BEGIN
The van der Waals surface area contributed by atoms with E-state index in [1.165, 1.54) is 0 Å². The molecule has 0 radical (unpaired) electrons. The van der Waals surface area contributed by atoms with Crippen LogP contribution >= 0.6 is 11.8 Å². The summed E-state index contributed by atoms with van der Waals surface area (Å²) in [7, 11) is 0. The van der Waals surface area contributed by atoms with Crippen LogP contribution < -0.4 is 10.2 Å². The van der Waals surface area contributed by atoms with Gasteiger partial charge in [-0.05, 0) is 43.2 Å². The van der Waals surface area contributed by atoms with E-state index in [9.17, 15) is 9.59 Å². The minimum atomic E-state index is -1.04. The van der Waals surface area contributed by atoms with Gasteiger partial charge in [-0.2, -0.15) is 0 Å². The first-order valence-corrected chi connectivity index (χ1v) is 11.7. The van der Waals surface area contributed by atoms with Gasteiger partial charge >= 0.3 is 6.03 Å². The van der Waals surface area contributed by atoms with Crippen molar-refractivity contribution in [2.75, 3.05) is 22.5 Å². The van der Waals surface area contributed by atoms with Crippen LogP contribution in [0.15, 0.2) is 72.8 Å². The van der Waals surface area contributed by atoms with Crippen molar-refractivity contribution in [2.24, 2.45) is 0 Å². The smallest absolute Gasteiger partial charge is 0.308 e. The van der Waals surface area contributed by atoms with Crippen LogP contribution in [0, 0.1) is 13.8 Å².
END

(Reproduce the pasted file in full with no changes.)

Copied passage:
The van der Waals surface area contributed by atoms with E-state index in [1.165, 1.54) is 0 Å². The molecule has 0 radical (unpaired) electrons. The van der Waals surface area contributed by atoms with Crippen LogP contribution >= 0.6 is 11.8 Å². The summed E-state index contributed by atoms with van der Waals surface area (Å²) in [7, 11) is 0. The van der Waals surface area contributed by atoms with Crippen LogP contribution < -0.4 is 10.2 Å². The van der Waals surface area contributed by atoms with Gasteiger partial charge in [-0.05, 0) is 43.2 Å². The van der Waals surface area contributed by atoms with E-state index in [9.17, 15) is 9.59 Å². The minimum atomic E-state index is -1.04. The van der Waals surface area contributed by atoms with Gasteiger partial charge in [-0.2, -0.15) is 0 Å². The first-order valence-corrected chi connectivity index (χ1v) is 11.7. The van der Waals surface area contributed by atoms with Gasteiger partial charge >= 0.3 is 6.03 Å². The van der Waals surface area contributed by atoms with Crippen molar-refractivity contribution in [2.75, 3.05) is 22.5 Å². The van der Waals surface area contributed by atoms with Crippen LogP contribution in [0.15, 0.2) is 72.8 Å². The van der Waals surface area contributed by atoms with Crippen molar-refractivity contribution in [2.24, 2.45) is 0 Å². The smallest absolute Gasteiger partial charge is 0.308 e. The van der Waals surface area contributed by atoms with Crippen LogP contribution in [0, 0.1) is 13.8 Å².